Adolescence is often tragic, full of drama and awkward moments, as each person finds out who they are, and what they’re going to become. They live and breathe amongst people their own age, thrown in a system where they’re taught the ways of the world, clashing with other people just as awkward, just as lost, trying to take their destined social mantels. Dale Sampson is a nerd by just about every standard. He’s a social misfit, keeping to himself, unable to say the acceptable things on the rare occasions when his universe bumps into another. His over-achieving performance in school and financial failings throw him further into exile when skating by is viewed as a status of what is cool dressed in the trendiest of clothes.
Girls wrangle Dale into a game where he’s blindfolded and led around the playground, forced to bump and trip into things. He takes this attention, and rather than quitting and running back into a hole to hide, allows them to run him right into a game of basketball, bumping into the class sports star, Mack. Something odd happens here, though. Rather than smashing Dale’s face in, as was the anticipated response, the two become friends as Mack tries to show Dale the ropes of social life, sports, girls, and parties. Dale falls for Regina, one half of a set of twins, and it all comes crashing down one night when Mack convinces Dale to attend a party, where Regina is supposed to be without her ex-boyfriend, and Dale’s arch-nemesis, Clint.
The life-altering party shows Dale what he’s meant to do with his life. He’s able to regrow body parts. Like a salamander, if Dale were to lose a digit or a limb, it would heal faster than a normal person’s, but also grow back as if nothing had ever happened. Dale decides after high school to use this to his advantage, giving his body as a donor to those less fortunate than himself. However, rather than Dale becoming the big man on life’s campus, he recedes further into his own self-destructive darkness, unable to shake his social ineptness.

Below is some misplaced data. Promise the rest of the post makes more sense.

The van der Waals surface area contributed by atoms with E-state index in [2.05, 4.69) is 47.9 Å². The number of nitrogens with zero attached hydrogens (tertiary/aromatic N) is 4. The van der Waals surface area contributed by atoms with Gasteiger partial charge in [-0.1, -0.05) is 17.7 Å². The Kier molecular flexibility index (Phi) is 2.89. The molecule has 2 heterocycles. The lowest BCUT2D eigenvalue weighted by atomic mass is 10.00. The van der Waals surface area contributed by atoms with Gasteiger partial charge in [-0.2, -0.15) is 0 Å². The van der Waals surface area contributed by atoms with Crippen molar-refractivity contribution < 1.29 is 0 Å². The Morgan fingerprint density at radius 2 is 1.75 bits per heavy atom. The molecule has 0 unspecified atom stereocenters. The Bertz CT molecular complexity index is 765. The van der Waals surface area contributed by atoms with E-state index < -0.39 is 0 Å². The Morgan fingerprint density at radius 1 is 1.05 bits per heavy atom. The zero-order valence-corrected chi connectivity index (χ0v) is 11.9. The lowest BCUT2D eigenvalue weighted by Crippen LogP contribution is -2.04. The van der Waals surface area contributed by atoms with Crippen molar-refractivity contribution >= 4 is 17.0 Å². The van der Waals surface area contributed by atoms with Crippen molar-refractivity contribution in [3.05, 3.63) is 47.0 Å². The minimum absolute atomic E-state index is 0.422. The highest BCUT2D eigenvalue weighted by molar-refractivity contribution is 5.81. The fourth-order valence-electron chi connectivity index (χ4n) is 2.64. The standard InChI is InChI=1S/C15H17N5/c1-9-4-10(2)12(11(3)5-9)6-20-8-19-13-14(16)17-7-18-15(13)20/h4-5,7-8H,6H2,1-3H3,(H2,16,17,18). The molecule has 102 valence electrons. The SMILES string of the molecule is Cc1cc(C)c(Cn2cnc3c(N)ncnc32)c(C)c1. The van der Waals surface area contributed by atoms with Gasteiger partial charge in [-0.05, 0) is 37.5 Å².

Fred Venturini’s debut novel climbs into the head of every social underdog. You don’t follow his protagonist for the ride, you remember every horrible detail. You relive the teasing, the schoolyard fights, and the dirty looks in the hallway. Fred takes you back to your teenage years and holds a mirror up in front of your face and asks, “Who were you?” Were you Dale? Were you Mack? Or, were you Clint? And rather than toeing the line of boring static characters, he rounds them out, especially with Mack. Instead of being a stereotypical jock, guzzling beer and diddling anything with a chest and a pulse, both of which he did in excess, Mack had a conscience. He was a true friend to Dale, with decisions and reasoning, that sometimes appeared to be selfish, but often there was a reason for everything, and it was with Dale’s best interest at heart.
Blank Slate Press is a small publishing company that focuses its stable of authors to the St. Louis area. If Venturini is any indication of the talent coming out of the “Show Me” state, then perhaps I need to take a better look of what is going on over there. Perhaps I should take a sip out of the Mississippi River, or something. There isn’t a whole lot to the prose, but it is quick moving and keeps you interested. What keeps you coming back for the next chapter, for one more page, are the characters and their story. Venturini writes like he has mileage, and that’s a road trip that should be caught every time he gets published.